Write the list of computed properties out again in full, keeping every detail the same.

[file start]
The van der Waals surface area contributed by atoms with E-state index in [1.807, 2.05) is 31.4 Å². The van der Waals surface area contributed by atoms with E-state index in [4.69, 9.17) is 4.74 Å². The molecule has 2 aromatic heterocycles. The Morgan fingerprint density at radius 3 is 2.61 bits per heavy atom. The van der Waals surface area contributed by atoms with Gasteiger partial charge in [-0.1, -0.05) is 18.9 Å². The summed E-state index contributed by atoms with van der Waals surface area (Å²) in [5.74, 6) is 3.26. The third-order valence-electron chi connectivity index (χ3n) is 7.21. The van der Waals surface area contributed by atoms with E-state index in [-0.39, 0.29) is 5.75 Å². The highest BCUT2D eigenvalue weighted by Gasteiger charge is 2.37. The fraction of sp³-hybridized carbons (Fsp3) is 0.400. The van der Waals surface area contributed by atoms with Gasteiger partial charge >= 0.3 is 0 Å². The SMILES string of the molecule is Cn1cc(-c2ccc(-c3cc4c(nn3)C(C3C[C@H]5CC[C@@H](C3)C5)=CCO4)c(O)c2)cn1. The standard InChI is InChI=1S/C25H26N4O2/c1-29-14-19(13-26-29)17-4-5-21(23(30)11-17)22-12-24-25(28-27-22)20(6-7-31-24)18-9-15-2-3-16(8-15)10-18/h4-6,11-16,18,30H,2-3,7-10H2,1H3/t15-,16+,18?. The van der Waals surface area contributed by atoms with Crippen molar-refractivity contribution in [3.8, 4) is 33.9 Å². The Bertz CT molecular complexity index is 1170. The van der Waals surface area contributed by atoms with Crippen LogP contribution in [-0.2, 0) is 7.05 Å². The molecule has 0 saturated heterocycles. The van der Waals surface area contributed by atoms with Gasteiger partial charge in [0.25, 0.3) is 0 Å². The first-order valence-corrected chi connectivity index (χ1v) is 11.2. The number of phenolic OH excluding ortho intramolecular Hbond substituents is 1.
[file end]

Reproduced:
The van der Waals surface area contributed by atoms with E-state index in [1.807, 2.05) is 31.4 Å². The van der Waals surface area contributed by atoms with E-state index in [4.69, 9.17) is 4.74 Å². The molecule has 2 aromatic heterocycles. The Morgan fingerprint density at radius 3 is 2.61 bits per heavy atom. The van der Waals surface area contributed by atoms with Gasteiger partial charge in [-0.1, -0.05) is 18.9 Å². The summed E-state index contributed by atoms with van der Waals surface area (Å²) in [5.74, 6) is 3.26. The third-order valence-electron chi connectivity index (χ3n) is 7.21. The van der Waals surface area contributed by atoms with E-state index in [-0.39, 0.29) is 5.75 Å². The highest BCUT2D eigenvalue weighted by Gasteiger charge is 2.37. The fraction of sp³-hybridized carbons (Fsp3) is 0.400. The van der Waals surface area contributed by atoms with Gasteiger partial charge >= 0.3 is 0 Å². The SMILES string of the molecule is Cn1cc(-c2ccc(-c3cc4c(nn3)C(C3C[C@H]5CC[C@@H](C3)C5)=CCO4)c(O)c2)cn1. The standard InChI is InChI=1S/C25H26N4O2/c1-29-14-19(13-26-29)17-4-5-21(23(30)11-17)22-12-24-25(28-27-22)20(6-7-31-24)18-9-15-2-3-16(8-15)10-18/h4-6,11-16,18,30H,2-3,7-10H2,1H3/t15-,16+,18?. The van der Waals surface area contributed by atoms with Crippen molar-refractivity contribution in [3.8, 4) is 33.9 Å². The Bertz CT molecular complexity index is 1170. The van der Waals surface area contributed by atoms with Crippen LogP contribution in [-0.2, 0) is 7.05 Å². The molecule has 0 saturated heterocycles. The van der Waals surface area contributed by atoms with Gasteiger partial charge in [0.25, 0.3) is 0 Å². The first-order valence-corrected chi connectivity index (χ1v) is 11.2. The number of phenolic OH excluding ortho intramolecular Hbond substituents is 1.